Fan Upset About ‘Sexist’ Man Utd Women’s Kit Clarifies: ‘I’m not a Feminist’

Manchester Evening News/Twitter

I’m a Londoner who supports Manchester United. Go on, have your fun in the comments section. But as a child, I wasn’t about to trade the roof over my head for a strained, localist attempt to support a competitor team to that of my father’s. So I grew up in a United household. Get over it.

And of course, my beloved team has struggled of late. I predicted that we’d finish sixth the season after Sir Alex Ferguson left. I thought “I’ve become a pessimist as I’ve aged”. We finished seventh. So there I was being optimistic again.

But with this summer’s signings, I’ve become newly invigorated about our prospects this season. American friends of mine, who all, for some reason, support Arsenal, have been revelling in their Community Shield win this weekend (well, they’re American… AND Arsenal fans… what can you do?) and telling me how we’ve got no chance. But I reckon the United marketing people have the real answer: tits.

Some newspapers have tried to confect a row over the plunging neckline of the new, Man Utd women’s kit, based, from what I can tell, off the back of one or two tweets by some breastily-challenged supporters.

But I reckon boobs are the answer to Wayne Rooney’s goal droughts, and Angel Di Maria’s uninspiring performances.

Just imagine, Rooney’s bearing down on goal… he looks up, looks for help, there’s no one around. He’s about to slow down and lash one into Row Z, when suddenly, he notices these mounds of bouncing flesh in the stands.

“Go on Rooney!” shouts the slim, blonde girl in the crowd.

He glances… but just a PEEK… and the blood sets off coursing through his veins. The testosterone kicks in. He realises he’s just 12 yards from goal, bearing down on the keeper. He thinks, “Yes. Tits.” and wallops it into the back of the net. The crowd goes wild. The girl jumps up and down. And for a moment, everything is wonderful and right with the universe again.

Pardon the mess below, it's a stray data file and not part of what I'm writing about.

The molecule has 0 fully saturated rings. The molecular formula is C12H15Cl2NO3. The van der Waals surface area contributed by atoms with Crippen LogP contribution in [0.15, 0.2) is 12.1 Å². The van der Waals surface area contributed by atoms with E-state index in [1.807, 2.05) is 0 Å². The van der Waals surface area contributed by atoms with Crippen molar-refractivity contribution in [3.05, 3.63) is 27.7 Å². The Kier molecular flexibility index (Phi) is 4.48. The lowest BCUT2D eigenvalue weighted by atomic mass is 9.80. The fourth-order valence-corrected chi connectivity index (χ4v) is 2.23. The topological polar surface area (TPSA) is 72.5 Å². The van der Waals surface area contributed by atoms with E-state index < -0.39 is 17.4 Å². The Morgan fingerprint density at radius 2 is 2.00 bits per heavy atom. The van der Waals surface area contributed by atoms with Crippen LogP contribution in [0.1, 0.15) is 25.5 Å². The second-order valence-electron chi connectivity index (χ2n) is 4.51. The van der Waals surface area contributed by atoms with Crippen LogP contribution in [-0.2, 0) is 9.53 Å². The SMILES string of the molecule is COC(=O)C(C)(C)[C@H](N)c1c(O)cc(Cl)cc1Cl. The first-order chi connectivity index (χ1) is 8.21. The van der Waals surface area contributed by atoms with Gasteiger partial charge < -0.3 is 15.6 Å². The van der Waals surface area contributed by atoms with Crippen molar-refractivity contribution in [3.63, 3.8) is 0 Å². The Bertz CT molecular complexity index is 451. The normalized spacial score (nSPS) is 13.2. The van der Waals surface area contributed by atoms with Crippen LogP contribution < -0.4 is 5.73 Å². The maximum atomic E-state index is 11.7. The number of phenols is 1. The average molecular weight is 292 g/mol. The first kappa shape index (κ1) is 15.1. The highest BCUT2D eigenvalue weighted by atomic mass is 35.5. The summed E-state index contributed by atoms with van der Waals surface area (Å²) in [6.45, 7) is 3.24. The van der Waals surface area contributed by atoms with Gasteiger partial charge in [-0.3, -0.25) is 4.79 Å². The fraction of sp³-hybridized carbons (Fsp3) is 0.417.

Okay maybe that got a bit weird. But the point is this: Manchester United have done a great justice, no – not to men – but to womankind, in developing a women’s kit that is actually flattering.

The complaints such as “Some of us don’t like to show cleavage” are lost on me, having had plenty a female friend who is the same – who simply puts a thin tank top underneath a plunging blouse. Or, as some have suggest – could buy the men’s version of the kit if they don’t want to show off their jubblies.

But the main criticism, and therefore the entire news story, came from Twitter user @MUnitedGirl, who has an impressive 27,300 followers. She said a few days ago: “Seriously @adidas?! why is the V neck so low compared with mens one? Some of us don’t like to show cleavage.”

But notwithstanding the irony of most of her tweets being pictures of male footballers in their tight shorts, or in the changing rooms, or just generally objectifying them – she’s already retracted her comments, issuing a “statement” today via Twitter:

“It seems that I created yet another monster with my opinion yesterday (big whoops), with many misunderstanding my comments.

“Although I did this it was unnecessary for the V-collar to be so low, I was more disappointed that Adidas failed to create an exact replica of the team’s (mens) shirt in women’s sizes.”

This is of course the same kit that @MUnitedGirl found so offensive and “horrendous” just two months ago. But we should congratulate her on seeing common sense, and telling it like it is, instead of the easy option: becoming your typical, shrill “social justice warrior” campaigning for Manchester United to withdraw their whole female replica line for the season. Because she’s a real fan, so she’s putting the team first.

“It gets better,” she continued, “apparently I’m a feminist and scream for equality of the sexes. To be frank, I couldn’t care less. All I wanted was a shirt I could fit into for crying out loud! Yes I’m that selfish.”

If only that’s what feminism were anymore, dear fellow United fan. But I welcome your mea culpa, and accept it on behalf of all other United fans on the planet.

Now, if you’re not going to post selfies of you in the new United kit… maybe Karen Danczuk will?